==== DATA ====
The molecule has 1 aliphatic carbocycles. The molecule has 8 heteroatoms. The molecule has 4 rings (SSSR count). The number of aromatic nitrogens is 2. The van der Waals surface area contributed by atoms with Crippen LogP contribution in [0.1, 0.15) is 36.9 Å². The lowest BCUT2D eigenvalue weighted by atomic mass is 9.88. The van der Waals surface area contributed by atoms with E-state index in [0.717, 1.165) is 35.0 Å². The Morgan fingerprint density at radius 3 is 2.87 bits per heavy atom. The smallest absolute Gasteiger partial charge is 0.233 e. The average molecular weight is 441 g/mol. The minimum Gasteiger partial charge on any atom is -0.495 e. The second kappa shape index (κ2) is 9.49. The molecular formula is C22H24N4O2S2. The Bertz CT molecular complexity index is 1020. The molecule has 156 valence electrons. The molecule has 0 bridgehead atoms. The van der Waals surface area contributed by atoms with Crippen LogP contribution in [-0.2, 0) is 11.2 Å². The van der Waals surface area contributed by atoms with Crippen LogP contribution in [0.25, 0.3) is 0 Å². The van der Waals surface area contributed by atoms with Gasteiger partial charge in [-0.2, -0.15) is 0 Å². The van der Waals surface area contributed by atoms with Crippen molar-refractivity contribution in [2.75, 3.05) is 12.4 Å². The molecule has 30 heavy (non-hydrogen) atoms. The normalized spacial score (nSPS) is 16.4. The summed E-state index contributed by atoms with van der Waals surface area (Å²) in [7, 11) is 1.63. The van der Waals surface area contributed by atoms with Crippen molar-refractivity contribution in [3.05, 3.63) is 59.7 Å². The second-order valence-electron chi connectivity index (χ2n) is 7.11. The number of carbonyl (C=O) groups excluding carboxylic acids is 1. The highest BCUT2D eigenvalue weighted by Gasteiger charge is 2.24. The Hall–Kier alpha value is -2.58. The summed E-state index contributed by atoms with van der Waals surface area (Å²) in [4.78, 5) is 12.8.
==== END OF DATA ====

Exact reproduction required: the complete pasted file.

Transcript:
The molecule has 1 aliphatic carbocycles. The molecule has 8 heteroatoms. The molecule has 4 rings (SSSR count). The number of aromatic nitrogens is 2. The van der Waals surface area contributed by atoms with Crippen LogP contribution in [0.1, 0.15) is 36.9 Å². The lowest BCUT2D eigenvalue weighted by atomic mass is 9.88. The van der Waals surface area contributed by atoms with E-state index in [0.717, 1.165) is 35.0 Å². The Morgan fingerprint density at radius 3 is 2.87 bits per heavy atom. The smallest absolute Gasteiger partial charge is 0.233 e. The average molecular weight is 441 g/mol. The minimum Gasteiger partial charge on any atom is -0.495 e. The second kappa shape index (κ2) is 9.49. The molecular formula is C22H24N4O2S2. The Bertz CT molecular complexity index is 1020. The molecule has 156 valence electrons. The molecule has 0 bridgehead atoms. The van der Waals surface area contributed by atoms with Crippen LogP contribution in [-0.2, 0) is 11.2 Å². The van der Waals surface area contributed by atoms with Crippen LogP contribution in [0.25, 0.3) is 0 Å². The van der Waals surface area contributed by atoms with Gasteiger partial charge in [-0.2, -0.15) is 0 Å². The van der Waals surface area contributed by atoms with Crippen molar-refractivity contribution in [2.75, 3.05) is 12.4 Å². The molecule has 30 heavy (non-hydrogen) atoms. The normalized spacial score (nSPS) is 16.4. The summed E-state index contributed by atoms with van der Waals surface area (Å²) in [7, 11) is 1.63. The van der Waals surface area contributed by atoms with Crippen molar-refractivity contribution in [3.05, 3.63) is 59.7 Å². The second-order valence-electron chi connectivity index (χ2n) is 7.11. The number of carbonyl (C=O) groups excluding carboxylic acids is 1. The highest BCUT2D eigenvalue weighted by Gasteiger charge is 2.24. The Hall–Kier alpha value is -2.58. The summed E-state index contributed by atoms with van der Waals surface area (Å²) in [4.78, 5) is 12.8.